More certainly the largest issue is financial. Starting in the mid-1990s, Latvia was one of the fastest growing economies in Europe experiencing “China-like, double digit” growth rate. The financial crisis sacked Latvia; in just three years, Latvia lost 22% of its GDP. The Latvian government saved the State’s second-largest bank. Latvia instituted an austerity tax, structural reforms and cuts to salaries and pensions.

According to Ambassador Pildegovics, Latvia undertook a series of austerity measures and strict discipline and an aggressive fiscal policy to combat the crisis. The ambassador highlighted the success of his government quoting 4% economic gains in the last four quarters. He also cited that exports have surpassed pre-crisis levels and as of June 2011 and the rate of Latvian bonds was below the pre-crisis level.

Ambassador Pildegovics said that Latvia’s “strong industry put economy back on growth track.”

However, many in the business community are less inclined to agree with what they call “government spin.” Michael Johnson is an American businessman, who lives and operates a business in Latvia, agrees. “I fully agree on is that the economy has suffered greatly and small businesses in Latvia are struggling to survive and many are just not making it.”

However, Mr. Johnson disagrees with Ambassador Pildegovics’s assessment. Mr. Johnson equates the government’s policy to a “budget cutting frenzy” that was concerned with only a bottom line of cuts instead of program examination and spending cut finesse. According Mr. Johnson, “The government ‘hacks’ in their budget cutting have done nothing to make it easier for a new small business to be started and how VAT/PVN taxes are processed, reported and paid. …They have simply “hacked” away at the budget items using ratios and percentages without listening to the people, the customers and the businesses that have to live and work in the system that the government creates.”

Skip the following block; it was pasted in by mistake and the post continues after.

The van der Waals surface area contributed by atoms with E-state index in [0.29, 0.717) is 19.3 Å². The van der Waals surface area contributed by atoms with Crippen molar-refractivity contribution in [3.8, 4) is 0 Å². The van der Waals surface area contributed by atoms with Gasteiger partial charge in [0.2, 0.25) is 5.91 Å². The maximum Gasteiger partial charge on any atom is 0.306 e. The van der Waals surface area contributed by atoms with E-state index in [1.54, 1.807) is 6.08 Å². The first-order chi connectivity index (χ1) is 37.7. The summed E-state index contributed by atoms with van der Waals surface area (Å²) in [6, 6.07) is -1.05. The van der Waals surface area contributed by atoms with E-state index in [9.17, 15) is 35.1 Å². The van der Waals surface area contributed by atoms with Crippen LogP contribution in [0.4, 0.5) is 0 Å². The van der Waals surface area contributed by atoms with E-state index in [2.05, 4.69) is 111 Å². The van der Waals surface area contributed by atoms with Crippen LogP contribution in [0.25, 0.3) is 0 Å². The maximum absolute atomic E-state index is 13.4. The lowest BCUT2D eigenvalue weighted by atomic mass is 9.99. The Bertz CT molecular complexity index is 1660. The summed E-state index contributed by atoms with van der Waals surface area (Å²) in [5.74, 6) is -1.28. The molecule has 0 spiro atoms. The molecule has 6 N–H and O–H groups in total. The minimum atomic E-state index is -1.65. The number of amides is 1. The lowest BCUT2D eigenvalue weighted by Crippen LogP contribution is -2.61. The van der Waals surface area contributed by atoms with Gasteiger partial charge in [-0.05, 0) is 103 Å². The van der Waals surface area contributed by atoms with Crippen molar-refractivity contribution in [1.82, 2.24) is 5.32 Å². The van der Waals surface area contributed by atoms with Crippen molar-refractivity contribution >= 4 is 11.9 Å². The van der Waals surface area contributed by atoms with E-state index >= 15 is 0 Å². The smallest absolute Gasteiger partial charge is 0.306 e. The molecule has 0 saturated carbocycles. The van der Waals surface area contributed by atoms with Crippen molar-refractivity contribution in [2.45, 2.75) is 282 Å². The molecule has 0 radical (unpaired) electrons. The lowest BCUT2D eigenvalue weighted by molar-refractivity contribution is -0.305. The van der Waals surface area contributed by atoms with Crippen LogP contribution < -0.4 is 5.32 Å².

Those living in the United State are familiar with the spending debt as it is currently the central theme across all major news networks. In Latvia’s case, there are several issues that outsider have critiqued and to an extent these issues still remain for the government to address including lags in communications, disorganized taxation and banking fraud.

Hopefully, European and trans-Atlantic cooperation can help put these issues to bed once and for all. When asked about his greatest achievement while in Washington, Ambassador Pildegovics said he was excited and proud to see the last artificial barriers to communications between the US and Latvia fall during his tenure.

The financial crisis and Latvia is a highly complex topic and Ambassador Pildegovics provided “How Latvia Came through the Financial Crisis”, published by the Peterson Institute for International Economics for this piece. The book is co-authored by former Swedish diplomat, Oxford PhD, and former economic advisor to the governments of Russia, Ukraine and the president of Kyrgyzstan: Anders Aslund and Latvian Prime Minister, Valdis Dombrovskis.

If Latvia’s pre-crisis growth is any indication of future growth potential, Latvia is well positioned to roar into the Euro if she continues energy security efforts, a governmental priority, and can answer the questions and concerns of the business community like Michael Johnson.